The first thing to do is set an appointment with your veterinarian to have your pet's eyes examined. Your veterinarian will know if the cataracts you see in your pet are typical of those seen in normal aging. If your veterinarian has any doubt, the vet may run some additional tests to eliminate the possibility of an underlying disease. If the data comes back suspicious, other diagnostic tests and treatment may be needed. If the tests are normal, most will give you the option of a referral to a veterinary ophthalmologist.

It is possible to remove cataracts that affect your pets vision. Whether or not this should be done is debatable. Dogs and cats with little or no vision appear to lead very happy lives. Both dogs and cats 'see" the world through their sense of smell as much, or more so than their sense of vision. The rich delights of tasty food, your companionship and the scents and sounds of their familiar home remain intact in these pets and they remain quite content.

A second treatment problem is that acute (accurate) vision when your pet's lenses have been removed, requires lens implants. Without them, only blurry vision is possible. There are many veterinary centers that perform lens implants in dogs and cats. The surgery can be successful. However, I do not recommend it for most pets. If you have a younger pet that has become blind or was born blind, perhaps you might consider it. The same goes for owners of work dogs that must earn their living.

If you do not go that rout, there are two factors in your pet’s favor. The first is that cataracts tend to look much worse than they really are. If a veterinarian uses his/her ophthalmoscope and can see the retina well - then the dog or cat can see out equally as well. If your pet's pupils constrict when a bright light is focused on them, also retain some vision.

Many health professionals suggest giving your pet an anti-oxidant supplement to slow the development and progression of cataracts. Vitamin E (d-alpha tocopherol acetate) and vitamin C (ascorbic acid) are easily purchased and do not taste bad to your pet. They can be dripped and crushed on its regular food. . Both these anti-oxidants seem to slow the progression of age-related changes of all kinds in animals and people.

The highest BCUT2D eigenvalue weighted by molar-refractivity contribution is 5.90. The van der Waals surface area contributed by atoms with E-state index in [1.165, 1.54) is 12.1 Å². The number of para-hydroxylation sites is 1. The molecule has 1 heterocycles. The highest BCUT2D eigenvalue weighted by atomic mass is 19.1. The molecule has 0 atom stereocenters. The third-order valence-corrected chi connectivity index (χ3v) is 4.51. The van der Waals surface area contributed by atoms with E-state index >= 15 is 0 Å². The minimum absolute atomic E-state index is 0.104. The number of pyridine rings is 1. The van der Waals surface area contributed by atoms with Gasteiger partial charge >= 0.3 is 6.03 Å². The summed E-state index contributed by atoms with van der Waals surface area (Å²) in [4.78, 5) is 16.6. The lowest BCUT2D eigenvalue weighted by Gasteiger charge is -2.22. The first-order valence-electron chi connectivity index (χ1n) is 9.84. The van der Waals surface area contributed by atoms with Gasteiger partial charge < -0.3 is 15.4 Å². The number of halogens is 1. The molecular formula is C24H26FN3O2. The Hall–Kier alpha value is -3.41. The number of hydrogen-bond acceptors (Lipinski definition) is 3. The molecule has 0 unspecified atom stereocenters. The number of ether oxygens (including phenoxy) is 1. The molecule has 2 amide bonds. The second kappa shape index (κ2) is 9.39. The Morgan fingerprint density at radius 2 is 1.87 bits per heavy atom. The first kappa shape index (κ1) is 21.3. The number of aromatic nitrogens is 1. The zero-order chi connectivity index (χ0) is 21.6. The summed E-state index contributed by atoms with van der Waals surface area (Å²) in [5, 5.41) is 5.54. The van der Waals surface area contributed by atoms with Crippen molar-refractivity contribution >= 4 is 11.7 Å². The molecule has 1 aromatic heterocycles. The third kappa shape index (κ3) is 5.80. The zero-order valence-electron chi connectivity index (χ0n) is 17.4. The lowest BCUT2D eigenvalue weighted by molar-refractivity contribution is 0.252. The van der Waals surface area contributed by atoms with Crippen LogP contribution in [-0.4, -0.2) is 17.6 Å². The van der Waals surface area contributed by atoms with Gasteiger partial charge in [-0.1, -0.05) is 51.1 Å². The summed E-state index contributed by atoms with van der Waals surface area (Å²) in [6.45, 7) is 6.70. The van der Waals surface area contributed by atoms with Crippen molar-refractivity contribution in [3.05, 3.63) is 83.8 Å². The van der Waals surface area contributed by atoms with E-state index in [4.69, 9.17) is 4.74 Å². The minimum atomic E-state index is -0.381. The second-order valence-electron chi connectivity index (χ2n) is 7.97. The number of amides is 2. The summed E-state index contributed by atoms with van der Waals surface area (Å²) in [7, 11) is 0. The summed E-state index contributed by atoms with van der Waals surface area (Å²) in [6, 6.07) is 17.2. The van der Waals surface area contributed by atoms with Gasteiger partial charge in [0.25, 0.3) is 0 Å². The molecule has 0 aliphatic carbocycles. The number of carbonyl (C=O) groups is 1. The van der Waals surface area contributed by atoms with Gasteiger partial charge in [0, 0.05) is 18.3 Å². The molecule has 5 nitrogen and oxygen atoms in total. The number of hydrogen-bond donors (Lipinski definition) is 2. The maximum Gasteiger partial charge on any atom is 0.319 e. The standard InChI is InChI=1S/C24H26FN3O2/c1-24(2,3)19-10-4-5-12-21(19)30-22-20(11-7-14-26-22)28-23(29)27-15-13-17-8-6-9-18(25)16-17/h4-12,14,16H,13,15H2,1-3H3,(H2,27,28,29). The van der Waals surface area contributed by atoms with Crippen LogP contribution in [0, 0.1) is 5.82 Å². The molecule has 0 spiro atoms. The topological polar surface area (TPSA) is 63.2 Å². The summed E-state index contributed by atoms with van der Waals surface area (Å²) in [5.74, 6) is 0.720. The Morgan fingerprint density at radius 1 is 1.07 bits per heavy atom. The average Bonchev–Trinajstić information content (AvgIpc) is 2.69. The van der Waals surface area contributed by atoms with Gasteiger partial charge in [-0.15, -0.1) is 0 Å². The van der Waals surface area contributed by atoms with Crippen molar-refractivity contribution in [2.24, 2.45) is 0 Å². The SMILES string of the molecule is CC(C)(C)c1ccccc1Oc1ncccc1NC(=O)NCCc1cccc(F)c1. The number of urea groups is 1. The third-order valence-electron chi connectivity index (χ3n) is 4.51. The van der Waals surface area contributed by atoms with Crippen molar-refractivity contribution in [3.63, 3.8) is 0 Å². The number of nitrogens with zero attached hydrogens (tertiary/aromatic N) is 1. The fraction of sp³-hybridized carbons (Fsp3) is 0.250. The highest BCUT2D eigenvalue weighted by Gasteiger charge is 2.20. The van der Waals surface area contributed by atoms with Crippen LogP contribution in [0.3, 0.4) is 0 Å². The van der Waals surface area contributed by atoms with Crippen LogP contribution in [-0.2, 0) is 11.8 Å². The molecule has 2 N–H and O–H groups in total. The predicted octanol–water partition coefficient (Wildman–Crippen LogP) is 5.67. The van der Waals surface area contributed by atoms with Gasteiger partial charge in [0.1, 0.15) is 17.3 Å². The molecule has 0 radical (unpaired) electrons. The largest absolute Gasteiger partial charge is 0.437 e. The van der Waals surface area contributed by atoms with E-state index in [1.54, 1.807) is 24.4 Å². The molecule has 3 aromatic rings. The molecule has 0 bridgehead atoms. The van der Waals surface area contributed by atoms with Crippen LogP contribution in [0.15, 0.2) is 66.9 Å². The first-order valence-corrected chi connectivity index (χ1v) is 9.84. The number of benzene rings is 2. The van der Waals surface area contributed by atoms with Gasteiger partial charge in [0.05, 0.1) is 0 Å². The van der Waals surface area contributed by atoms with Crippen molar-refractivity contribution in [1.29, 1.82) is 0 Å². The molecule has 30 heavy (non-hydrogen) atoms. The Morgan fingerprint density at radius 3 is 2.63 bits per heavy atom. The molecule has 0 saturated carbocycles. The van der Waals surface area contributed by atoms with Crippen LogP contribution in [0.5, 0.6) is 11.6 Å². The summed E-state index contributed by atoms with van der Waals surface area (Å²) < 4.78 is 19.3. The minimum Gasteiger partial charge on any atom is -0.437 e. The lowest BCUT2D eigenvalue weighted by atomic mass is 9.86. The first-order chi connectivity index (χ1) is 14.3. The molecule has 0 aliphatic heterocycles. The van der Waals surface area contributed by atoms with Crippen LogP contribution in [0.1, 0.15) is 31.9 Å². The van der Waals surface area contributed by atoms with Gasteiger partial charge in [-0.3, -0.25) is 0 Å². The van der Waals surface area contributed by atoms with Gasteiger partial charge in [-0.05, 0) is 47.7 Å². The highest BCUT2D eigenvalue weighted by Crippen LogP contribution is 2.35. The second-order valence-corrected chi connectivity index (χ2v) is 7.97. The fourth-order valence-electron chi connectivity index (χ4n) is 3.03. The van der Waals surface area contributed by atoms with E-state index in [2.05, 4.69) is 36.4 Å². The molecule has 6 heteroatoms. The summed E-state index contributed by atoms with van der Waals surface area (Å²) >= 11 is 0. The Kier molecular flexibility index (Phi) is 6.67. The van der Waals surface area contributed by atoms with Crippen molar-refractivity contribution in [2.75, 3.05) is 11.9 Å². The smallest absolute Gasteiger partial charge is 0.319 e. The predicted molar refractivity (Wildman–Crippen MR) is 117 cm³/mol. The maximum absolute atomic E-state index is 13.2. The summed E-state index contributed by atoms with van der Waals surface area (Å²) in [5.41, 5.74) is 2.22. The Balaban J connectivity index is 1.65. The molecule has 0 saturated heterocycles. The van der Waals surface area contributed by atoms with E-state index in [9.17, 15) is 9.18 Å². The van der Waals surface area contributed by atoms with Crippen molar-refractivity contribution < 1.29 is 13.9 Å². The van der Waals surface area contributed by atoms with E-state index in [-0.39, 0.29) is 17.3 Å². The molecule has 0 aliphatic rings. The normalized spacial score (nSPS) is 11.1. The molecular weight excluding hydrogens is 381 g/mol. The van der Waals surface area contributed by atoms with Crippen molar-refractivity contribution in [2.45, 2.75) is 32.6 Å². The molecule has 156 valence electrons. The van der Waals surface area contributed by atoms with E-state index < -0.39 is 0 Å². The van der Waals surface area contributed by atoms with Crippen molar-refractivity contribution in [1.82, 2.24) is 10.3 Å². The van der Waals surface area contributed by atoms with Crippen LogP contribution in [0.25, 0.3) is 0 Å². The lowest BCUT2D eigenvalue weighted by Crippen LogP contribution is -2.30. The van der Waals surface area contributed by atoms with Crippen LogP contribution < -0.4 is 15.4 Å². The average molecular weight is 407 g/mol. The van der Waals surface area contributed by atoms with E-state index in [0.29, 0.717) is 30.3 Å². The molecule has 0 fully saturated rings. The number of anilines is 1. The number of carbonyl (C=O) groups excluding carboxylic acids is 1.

Another thing that slows the formation of cataracts is limiting your pet's exposure to bright sun. Time your walks to the early morning and late afternoon or evening and be sure your yard has shaded area if your pet spends much time there.

Feeding a balanced diet and taking care of other pet health problems might also slow the development of all the problems associated with aging.

How Much Does Vision Loss Bother My Pet ?

Pets that are blind may bump into objects. But most pets soon learn to use their remaining senses to get around that problem quite well. Those pets only appear disoriented and hesitant in unfamiliar settings. That's because your pet's sense of smell is so much better than yours. It lives in a world quite different from the world than we live in - one of comforting sounds, aromas, scents and interactions with its owners. So I believe that it's world and sense of wellbeing does not change that much because it has lost its sight. Not nearly as much as our world would change when we loose our vision. When an old pet's ability to do well declines with age, consider canine cognitive dysfunction or arthritis more likely causes than the presence of cataracts.

Shining a strong light into your pet's eyes is the best way to determine if it has vision. If the aperture (diameter) of the pupil does not change, no light is reaching its retinas or there is other damage in the visual system that is causing blindness.

My chief concern in dogs with vision problems is pain or eye inflammation. Simple senile cataracts are not painful. If your pet is squinting, lacrimating (producing tears) or if the shape of its eye has changed, there are probably other more serious problems occurring in its eye. Those pets need immediate veterinary attention.